Genetic censusing identifies an unexpectedly sizeable population of an endangered large mammal in a fragmented forest landscape.

McCarthy MS, Lester JD, Howe EJ, Arandjelovic M, Stanford CB, Vigilant L - BMC Ecol. (2015)

Map of the study area in Uganda. The inset map displays the landscape’s location within Uganda. Green indicates forest cover during the study period.
© Copyright Policy - OpenAccess
Related In: Results  -  Collection

License 1 - License 2
Show All Figures
getmorefigures.php?uid=PMC4549125&req=5

Fig1: Map of the study area in Uganda. The inset map displays the landscape’s location within Uganda. Green indicates forest cover during the study period.
Mentions: Data were collected in Hoima and Masindi Districts, Uganda, in the corridor region between the Budongo and Bugoma Forests (1°37′–1°68′N and 31°1′–31°6′E; Figure 1). Both forests are classified as medium-altitude, moist semi-deciduous forests [58, 59]. The Budongo Forest Reserve covers 428 km2, while the Bugoma Forest Reserve measures 411 km2 [54, 60]. The region between these forests, which broadly measures approximately 40 km long by 30 km wide, is a mosaic habitat composed of agricultural land, villages, riparian forest fragments, and grasslands. These riparian forests occur mainly along the Waki, Hoima, and Rwamatonga Rivers and their tributaries [55]. Pollen and climatic data indicate that the Budongo Forest has been a standalone forest block for thousands of years, and the region to its south likely existed as a natural mosaic habitat throughout that time [61]. In recent decades, however, human populations have grown substantially, leading to the extensive conversion of unprotected riparian forests for commercial and subsistence agriculture [16, 62].Figure 1

Bottom Line: From 2011 through 2013, we noninvasively collected 865 chimpanzee fecal samples across 633 km(2) and successfully genotyped 662 (77%) at up to 14 microsatellite loci.Our results further imply that elusive and rare species may adapt to degraded habitats more successfully than previously believed.Their long-term persistence is unlikely, however, if protection is not afforded to them and habitat loss continues unabated.

View Article: PubMed Central - PubMed

Affiliation: Department of Biological Sciences, Dana and David Dornsife College of Letters, Arts, and Sciences, University of Southern California, 3616 Trousdale Parkway, AHF 107, Los Angeles, CA, 90089-0371, USA. msmccart@usc.edu.

ABSTRACT

Background: As habitat degradation and fragmentation continue to impact wildlife populations around the world, it is critical to understand the behavioral flexibility of species in these environments. In Uganda, the mostly unprotected forest fragment landscape between the Budongo and Bugoma Forests is a potential corridor for chimpanzees, yet little is known about the status of chimpanzee populations in these fragments.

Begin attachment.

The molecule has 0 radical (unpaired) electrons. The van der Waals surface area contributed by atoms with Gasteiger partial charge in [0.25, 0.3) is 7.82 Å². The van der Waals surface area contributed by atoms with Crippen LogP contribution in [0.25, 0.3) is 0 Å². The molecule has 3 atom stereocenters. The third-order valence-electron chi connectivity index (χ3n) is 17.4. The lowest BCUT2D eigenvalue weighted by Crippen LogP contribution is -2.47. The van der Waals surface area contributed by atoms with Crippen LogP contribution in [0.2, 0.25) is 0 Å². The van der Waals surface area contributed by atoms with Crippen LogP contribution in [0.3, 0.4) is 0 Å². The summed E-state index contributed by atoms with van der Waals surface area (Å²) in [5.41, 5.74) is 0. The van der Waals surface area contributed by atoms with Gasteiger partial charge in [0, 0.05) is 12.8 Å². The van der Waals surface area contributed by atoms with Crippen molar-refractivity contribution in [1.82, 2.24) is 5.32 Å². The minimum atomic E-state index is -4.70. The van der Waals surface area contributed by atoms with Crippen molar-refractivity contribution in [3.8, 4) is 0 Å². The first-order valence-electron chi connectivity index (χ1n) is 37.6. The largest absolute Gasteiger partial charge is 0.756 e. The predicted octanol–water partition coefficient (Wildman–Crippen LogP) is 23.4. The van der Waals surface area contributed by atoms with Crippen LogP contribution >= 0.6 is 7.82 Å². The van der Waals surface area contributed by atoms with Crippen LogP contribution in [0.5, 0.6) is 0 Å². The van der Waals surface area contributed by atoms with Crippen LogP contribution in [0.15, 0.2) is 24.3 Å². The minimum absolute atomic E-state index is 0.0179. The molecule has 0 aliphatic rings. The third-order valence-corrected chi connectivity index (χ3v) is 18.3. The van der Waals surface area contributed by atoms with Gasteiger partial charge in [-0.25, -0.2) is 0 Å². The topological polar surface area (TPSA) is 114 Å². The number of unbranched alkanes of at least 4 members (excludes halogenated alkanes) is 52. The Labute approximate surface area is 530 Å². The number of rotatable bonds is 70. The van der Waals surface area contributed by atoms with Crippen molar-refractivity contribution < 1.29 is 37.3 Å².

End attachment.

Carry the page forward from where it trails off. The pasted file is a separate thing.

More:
Results: From 2011 through 2013, we noninvasively collected 865 chimpanzee fecal samples across 633 km(2) and successfully genotyped 662 (77%) at up to 14 microsatellite loci. These genotypes corresponded to 182 chimpanzees, with a mean of 3.5 captures per individual. We obtained population size estimates of 256 (95% confidence interval 246-321) and 319 (288-357) chimpanzees using capture-with-replacement and spatially explicit capture-recapture models, respectively. The spatial clustering of associated genotypes suggests the presence of at least nine communities containing a minimum of 8-33 individuals each. Putative community distributions defined by the locations of associated genotypes correspond well with the distribution of 14 Y-chromosome haplotypes.

Conclusions: These census figures are more than three times greater than a previous estimate based on an extrapolation from small-scale nest count surveys that tend to underestimate population size. The distribution of genotype clusters and Y-chromosome haplotypes together indicate the presence of numerous male philopatric chimpanzee communities throughout the corridor habitat. Our findings demonstrate that, despite extensive habitat loss and fragmentation, chimpanzees remain widely distributed and exhibit distinct community home ranges. Our results further imply that elusive and rare species may adapt to degraded habitats more successfully than previously believed. Their long-term persistence is unlikely, however, if protection is not afforded to them and habitat loss continues unabated.

Show MeSH
Related in: MedlinePlus